The coastal city of Danang in Vietnam, is famed for its white sandy beaches and idyllic resorts and is Vietnam’s fifth largest city. Home to more than a million residents, the city is rapidly urbanising and its population is set to more than double to 2.5 million by 2030.
Danang joins 25 other pilot cities from member states of the Association of Southeast Asian Nations (ASEAN) as part of the ASEAN Smart Cities Network (ASCN). Set to be officially launched in November 2018 during the 33rd ASEAN Summit in Singapore, the ASCN envisions a collaborative platform for cities in the network to work towards a common goal of smart and sustainable development.
In 2017, the city hosted 6.6 million visitors, up 19 percent from the previous year and 4.8 percent higher than its annual target. Of that number, 65 percent or 4.3 million were domestic tourists while the remainder were foreign tourists mostly from neighbouring Lao PDR and Thailand.
According to a survey conducted by the Economist Intelligence Unit (EIU), 84 percent of residents in Danang consider their city “smart” citing improvements made to the environment as a main reason. Over the years, the city has made remarkable strides in sustainable urban development while incorporating elements of information technology (IT).
In 2014, Danang debuted the country’s first ever e-government platform. The system hosts 1,196 online public services and 498 other services covering the issuance of certificates for land use, management of public infrastructure like roads, water quality and drainage as well as the issuance of driving licenses.
Another application, Danabus recently launched by the municipal government provides ease of access for commuters to monitor local bus routes from their smartphones. This helps improve use of public transportation, subsequently reducing traffic congestion especially during rush hour.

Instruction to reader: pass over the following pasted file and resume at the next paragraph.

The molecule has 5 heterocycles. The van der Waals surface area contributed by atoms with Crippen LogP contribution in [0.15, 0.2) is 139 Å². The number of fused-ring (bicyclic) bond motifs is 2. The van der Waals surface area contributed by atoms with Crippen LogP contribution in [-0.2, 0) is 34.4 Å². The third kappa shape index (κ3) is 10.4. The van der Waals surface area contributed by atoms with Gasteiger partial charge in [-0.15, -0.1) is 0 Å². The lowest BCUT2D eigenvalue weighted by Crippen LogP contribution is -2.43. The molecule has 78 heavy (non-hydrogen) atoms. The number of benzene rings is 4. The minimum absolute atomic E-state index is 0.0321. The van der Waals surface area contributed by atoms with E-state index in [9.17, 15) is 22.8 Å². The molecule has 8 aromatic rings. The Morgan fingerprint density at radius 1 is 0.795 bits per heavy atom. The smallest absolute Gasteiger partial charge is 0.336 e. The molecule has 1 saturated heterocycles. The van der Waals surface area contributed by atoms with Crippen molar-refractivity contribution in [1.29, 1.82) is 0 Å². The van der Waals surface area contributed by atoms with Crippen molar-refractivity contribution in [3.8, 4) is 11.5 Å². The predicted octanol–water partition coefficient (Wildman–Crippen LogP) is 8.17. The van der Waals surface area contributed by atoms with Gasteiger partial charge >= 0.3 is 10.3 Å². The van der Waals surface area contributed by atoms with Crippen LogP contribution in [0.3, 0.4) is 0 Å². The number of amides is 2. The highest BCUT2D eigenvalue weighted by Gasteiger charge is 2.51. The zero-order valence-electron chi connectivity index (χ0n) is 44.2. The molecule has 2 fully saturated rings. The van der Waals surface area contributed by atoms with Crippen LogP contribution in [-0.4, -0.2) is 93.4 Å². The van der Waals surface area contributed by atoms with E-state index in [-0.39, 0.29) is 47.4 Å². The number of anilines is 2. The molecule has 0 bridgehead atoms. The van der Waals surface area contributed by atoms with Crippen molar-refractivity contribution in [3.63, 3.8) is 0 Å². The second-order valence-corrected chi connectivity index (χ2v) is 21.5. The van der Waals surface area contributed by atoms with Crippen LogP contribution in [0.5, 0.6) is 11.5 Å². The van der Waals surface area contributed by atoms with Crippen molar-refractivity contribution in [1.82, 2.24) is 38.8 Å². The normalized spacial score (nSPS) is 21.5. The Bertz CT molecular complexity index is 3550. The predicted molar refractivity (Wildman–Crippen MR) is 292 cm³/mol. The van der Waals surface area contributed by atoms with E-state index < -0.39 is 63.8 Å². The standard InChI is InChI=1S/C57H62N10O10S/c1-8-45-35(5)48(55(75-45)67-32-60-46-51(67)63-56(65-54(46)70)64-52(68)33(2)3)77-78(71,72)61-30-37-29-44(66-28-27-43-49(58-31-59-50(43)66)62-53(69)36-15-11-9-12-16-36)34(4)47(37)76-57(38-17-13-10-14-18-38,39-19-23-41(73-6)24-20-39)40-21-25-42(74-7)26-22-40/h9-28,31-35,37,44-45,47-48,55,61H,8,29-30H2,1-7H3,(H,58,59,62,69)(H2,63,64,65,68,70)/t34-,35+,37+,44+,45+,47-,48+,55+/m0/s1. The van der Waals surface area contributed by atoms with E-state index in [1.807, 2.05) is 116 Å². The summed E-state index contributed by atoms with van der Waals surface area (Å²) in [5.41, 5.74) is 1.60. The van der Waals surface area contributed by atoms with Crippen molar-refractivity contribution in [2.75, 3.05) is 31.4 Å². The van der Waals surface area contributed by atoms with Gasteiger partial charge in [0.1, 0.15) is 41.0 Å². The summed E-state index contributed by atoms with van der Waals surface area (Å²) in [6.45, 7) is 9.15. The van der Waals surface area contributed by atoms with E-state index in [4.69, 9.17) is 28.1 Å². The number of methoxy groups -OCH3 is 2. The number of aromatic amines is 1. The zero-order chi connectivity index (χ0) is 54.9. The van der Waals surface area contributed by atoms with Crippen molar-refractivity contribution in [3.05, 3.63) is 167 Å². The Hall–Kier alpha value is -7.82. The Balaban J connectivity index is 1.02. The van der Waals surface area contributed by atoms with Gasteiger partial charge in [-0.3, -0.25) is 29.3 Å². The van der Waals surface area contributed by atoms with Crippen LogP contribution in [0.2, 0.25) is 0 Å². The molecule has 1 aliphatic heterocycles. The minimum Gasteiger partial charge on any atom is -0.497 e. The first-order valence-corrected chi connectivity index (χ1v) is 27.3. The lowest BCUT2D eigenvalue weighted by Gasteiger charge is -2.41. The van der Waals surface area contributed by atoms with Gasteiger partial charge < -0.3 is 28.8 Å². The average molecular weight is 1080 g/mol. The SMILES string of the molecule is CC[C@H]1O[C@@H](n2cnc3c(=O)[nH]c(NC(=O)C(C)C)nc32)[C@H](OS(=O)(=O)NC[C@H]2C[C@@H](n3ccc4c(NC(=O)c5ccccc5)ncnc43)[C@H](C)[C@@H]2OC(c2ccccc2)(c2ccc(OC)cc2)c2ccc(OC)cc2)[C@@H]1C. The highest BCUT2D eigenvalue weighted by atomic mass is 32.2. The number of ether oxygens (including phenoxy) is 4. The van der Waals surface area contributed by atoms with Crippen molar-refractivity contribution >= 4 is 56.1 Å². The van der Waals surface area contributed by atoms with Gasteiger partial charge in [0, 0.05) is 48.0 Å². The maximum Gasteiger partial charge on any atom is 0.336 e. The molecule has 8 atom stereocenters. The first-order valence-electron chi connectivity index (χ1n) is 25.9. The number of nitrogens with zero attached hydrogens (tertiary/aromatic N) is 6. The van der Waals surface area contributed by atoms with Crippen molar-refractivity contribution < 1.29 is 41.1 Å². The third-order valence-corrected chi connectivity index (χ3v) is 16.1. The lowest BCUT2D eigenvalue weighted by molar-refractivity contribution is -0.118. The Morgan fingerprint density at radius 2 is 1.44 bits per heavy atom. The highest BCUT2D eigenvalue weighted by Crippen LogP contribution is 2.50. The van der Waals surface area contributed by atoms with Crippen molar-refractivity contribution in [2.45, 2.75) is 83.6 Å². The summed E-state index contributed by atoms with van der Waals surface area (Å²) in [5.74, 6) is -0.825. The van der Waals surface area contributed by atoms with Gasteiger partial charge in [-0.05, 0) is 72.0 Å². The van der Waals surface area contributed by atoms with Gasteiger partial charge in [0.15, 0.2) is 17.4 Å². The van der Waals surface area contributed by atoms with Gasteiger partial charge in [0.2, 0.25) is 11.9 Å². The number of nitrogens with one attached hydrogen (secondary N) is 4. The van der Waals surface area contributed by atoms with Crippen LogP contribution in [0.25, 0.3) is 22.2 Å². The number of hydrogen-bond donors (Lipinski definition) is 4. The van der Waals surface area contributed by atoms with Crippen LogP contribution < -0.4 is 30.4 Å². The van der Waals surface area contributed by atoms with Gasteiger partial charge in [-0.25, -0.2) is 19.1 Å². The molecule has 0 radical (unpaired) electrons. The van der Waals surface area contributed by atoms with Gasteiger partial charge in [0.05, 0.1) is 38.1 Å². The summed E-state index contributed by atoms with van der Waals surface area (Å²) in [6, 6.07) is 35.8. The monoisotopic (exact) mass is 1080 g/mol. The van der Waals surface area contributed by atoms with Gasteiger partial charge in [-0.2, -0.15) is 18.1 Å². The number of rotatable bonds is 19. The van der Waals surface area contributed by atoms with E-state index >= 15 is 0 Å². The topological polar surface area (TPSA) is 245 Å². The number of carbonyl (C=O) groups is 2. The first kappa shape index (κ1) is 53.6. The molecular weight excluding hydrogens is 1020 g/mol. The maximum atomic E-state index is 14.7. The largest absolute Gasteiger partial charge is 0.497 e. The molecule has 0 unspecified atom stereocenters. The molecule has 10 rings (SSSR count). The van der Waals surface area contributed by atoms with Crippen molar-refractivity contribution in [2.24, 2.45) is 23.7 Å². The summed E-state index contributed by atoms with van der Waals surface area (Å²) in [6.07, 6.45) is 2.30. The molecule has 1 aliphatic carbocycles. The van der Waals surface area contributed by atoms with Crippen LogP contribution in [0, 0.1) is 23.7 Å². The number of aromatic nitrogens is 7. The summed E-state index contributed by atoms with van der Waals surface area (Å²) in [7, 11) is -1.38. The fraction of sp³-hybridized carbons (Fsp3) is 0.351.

Smart city development
To help further its ambition to become a premier smart city, the local government there has also inked several agreements with private entities and agencies.
Recently, one such memorandum of understanding (MoU) was signed between the city and state-owned Vietnam Posts and Telecommunications (VNPT) Group. The two-year agreement will help the development of IT applications in the fields of natural resources and environment, e-government, tourism, traffic, agriculture and public security. The collaboration represents an initial step towards the creation of a green and smart city by 2025.
Besides that, the city has also been working with Japan and Canada to promote trade and investment in Danang. As of June, this year, 160 Japanese firms operate in the city, including 65 IT companies like Asian Tech, Mabuchi Motor and Nippon Seiki.
Canadian investors have also expressed interest to support development in high-tech zones which would aid Danang’s overall push towards becoming more technologically integrated. Chairman of the Municipal People's Committee Tran Van Mien said in an investor event in Ottawa this year that Danang’s development aspirations would greatly complement the strengths of Canadian businesses and investors.
Earlier in April, Vietnam’s leading technology corporation, FPT announced plans to pump US$658,000 into pilot projects focussing on agriculture, medicine, energy and traffic as it looks to turn Danang into a smart city in two years. FPT will help alleviate traffic jams via real-time monitoring of roads and traffic signals management. Besides that, it will also introduce an electronic patient registry for hospitals as well as a crop management tool for farmers.
Technology will also be harnessed when responding to natural disasters like floods and tsunamis. Because it lies on Vietnam’s west coast, facing the South China Sea, Danang is especially susceptible to natural disasters. In 2006, Typhoon Xangsane caused 26 deaths, massive flooding and infrastructure damage.
Having to consistently play second fiddle to other major cities in Vietnam like Hanoi and Ho Chi Minh City, Danang is fast coming out of their shadow thanks to a rich natural environment, relatively good educational and living infrastructure. Its smart city ambitions are not to be downplayed as it seems clear that the city doesn’t suffer from a lack of effort in seeing through its aspirations for a smarter, greener and more sustainable future.